Bulgaria has beefed up its border police, installed cameras and motion censors, and is extending a security fence that will cover 160 km (100 miles) of its border with Turkey, and yet more and more migrants keep arriving.
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About 25,000 people have applied for refugee status in Bulgaria in the past two years, official data shows, as many as in the previous two decades combined.
From Syria or Afghanistan, many are fleeing conflict and poverty and hope to use the Balkan country as a gateway to a more prosperous life elsewhere in Europe.
One day in August, a long line of trucks waited under the scorching sun at a checkpoint in Lesovo, which lies on the border with Turkey. Police searched each truck for stowaways using cameras, oxygen and heart beat detectors.
“We have detained some 750 illegal migrants, hidden in trucks since the start of the year,” said Nikolai Dimitrov, senior inspector at the checkpoint.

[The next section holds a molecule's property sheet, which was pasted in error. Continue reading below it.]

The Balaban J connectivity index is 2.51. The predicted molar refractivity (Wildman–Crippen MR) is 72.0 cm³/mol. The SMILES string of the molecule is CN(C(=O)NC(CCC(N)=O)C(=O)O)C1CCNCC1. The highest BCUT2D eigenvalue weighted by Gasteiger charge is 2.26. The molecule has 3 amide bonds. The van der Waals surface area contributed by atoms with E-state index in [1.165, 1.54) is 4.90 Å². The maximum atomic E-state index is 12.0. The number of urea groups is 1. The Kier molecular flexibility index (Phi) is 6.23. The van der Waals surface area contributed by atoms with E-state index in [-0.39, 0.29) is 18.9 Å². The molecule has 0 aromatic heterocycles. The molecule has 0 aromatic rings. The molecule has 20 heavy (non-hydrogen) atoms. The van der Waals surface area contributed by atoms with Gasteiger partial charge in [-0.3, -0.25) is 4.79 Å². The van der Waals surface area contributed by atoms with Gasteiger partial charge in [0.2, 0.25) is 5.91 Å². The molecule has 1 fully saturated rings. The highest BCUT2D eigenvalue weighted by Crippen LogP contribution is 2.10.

Though not on the frontline of the migrant crisis like neighboring Greece and Hungary, Bulgaria, the poorest member of the European Union, is growing anxious as the flow of arrivals keeps rising.
At Lesovo, there were no scenes of migrants scrambling onto trucks or scuffling with police, the likes of which were seen in France or on some Greek islands this year. The number of migrants arriving in Bulgaria is still comparatively small.
New data the EU’s border control agency showed 21,000 refugees landed on Greek shores last week alone. Nearly 340,000 migrants arrived in the EU so far this year, a 175 percent rise on the same period last year.
However, for many in Bulgaria, with its population of 7.2 million, there are fears the country will be unable to cope with more migrants, even if most of them do not want to stay but will try to make it to richer countries such as Germany or Sweden.
Bulgaria depends on EU financial support to receive and provide shelter, medical care and food for over 3,500 refugees housed in camps, and has already used 80 percent of the 4.2 million euros it received to that end.
“Every weekend one village enters Bulgaria — about 200-300 people. And this is every week,” said Dimitrov.
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